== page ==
17
$\begingroup$

Where does the word or acronym Keccak come from?

  1. Guido Bertoni, Joan Daemen, Michael Peeters, and Gilles Van Assche. Keccak sponge function family main document. Submission to NIST (updated), 2009.

  2. "NIST Selects Winner of Secure Hash Algorithm (SHA-3) Competition". NIST 10/2/2012.

$\endgroup$
  • $\begingroup$ I've wondered about this myself so I'll upvote. Although this question is not about crypto per se, I can't find anything wrong with it as per the FAQ. I assume you've already searched the documents you cite for terms such as Keccak stands for, the name of the algorithm... etc.? $\endgroup$ – rath Aug 25 '13 at 15:16
  • $\begingroup$ Note that given the many unpronounceable names of the hash methods in the competition that I'm glad we will just continue to call Keccak SHA-3 from now on. $\endgroup$ – Maarten - reinstate Monica Aug 25 '13 at 17:50
12
$\begingroup$

According to J.-P. Aumasson (who's one of the authors of another SHA-3 finalist, BLAKE, and who participated in the cryptanalysis of Keccak), the name "Keccak" is a variant spelling of "Kecak", a type of Balinese dance.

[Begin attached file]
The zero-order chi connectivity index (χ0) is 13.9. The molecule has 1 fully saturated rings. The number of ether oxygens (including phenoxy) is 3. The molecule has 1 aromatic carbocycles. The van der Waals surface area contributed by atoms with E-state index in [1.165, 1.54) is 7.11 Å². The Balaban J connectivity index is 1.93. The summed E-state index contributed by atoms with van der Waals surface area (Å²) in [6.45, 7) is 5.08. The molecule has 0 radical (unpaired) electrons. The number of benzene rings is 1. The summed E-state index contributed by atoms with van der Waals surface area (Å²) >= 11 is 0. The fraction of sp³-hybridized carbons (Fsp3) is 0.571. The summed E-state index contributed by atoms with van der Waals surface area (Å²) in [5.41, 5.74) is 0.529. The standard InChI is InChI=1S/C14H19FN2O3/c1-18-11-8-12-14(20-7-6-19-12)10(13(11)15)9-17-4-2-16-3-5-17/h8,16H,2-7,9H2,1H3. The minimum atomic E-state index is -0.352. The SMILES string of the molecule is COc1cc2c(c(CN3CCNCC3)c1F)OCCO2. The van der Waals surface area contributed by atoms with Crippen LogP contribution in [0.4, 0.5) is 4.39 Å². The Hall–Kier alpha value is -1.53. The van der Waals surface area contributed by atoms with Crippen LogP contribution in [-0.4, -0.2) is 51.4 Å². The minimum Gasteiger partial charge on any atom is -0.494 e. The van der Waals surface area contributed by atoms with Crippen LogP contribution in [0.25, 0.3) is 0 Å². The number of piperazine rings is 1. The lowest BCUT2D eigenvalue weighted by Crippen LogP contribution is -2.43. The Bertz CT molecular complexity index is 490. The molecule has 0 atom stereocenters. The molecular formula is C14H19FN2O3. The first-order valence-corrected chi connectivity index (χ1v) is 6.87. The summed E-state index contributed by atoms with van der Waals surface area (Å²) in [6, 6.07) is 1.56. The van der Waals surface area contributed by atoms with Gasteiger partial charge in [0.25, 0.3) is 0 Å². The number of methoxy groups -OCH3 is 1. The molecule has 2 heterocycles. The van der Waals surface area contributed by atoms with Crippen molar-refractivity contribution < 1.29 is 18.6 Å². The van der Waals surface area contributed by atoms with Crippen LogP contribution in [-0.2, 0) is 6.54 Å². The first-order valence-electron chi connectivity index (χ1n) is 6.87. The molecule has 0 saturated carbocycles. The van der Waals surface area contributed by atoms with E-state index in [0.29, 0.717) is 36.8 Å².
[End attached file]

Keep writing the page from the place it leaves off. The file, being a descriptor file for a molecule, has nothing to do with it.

So far, that's the most authoritative reference I've been able to come up with. It should be noted that naming crypto primitives after dances is hardly a new thing; see e.g. D. J. Bernstein's "latin dances" (Salsa, Rumba and ChaCha).

$\endgroup$
  • $\begingroup$ This U Bristol blog post points out that the word 'kekkek' is used in Finnegan's Wake... Maybe there's a connection there as well? $\endgroup$ – pg1989 Aug 26 '13 at 18:49
  • $\begingroup$ The problem is that it's quite likely that JPA is joking. $\endgroup$ – CodesInChaos Mar 22 '18 at 9:11
  • $\begingroup$ I came to see a Kecak dance and was left wondering if Keccak's name was inspired by it $\endgroup$ – Archimedix Jun 4 '18 at 6:13
  • 1
    $\begingroup$ This is the correct answer. The story I heard from one of the co-authors of Keccak is that in the dance they move their hand fast and it looks like they are chopping and mixing something, and this reminded another co-author about an hash function and they worked the name from that dance. $\endgroup$ – Ruggero Nov 30 '18 at 9:30

Your Answer

By clicking “Post Your Answer”, you agree to our terms of service, privacy policy and cookie policy

Not the answer you're looking for? Browse other questions tagged or ask your own question.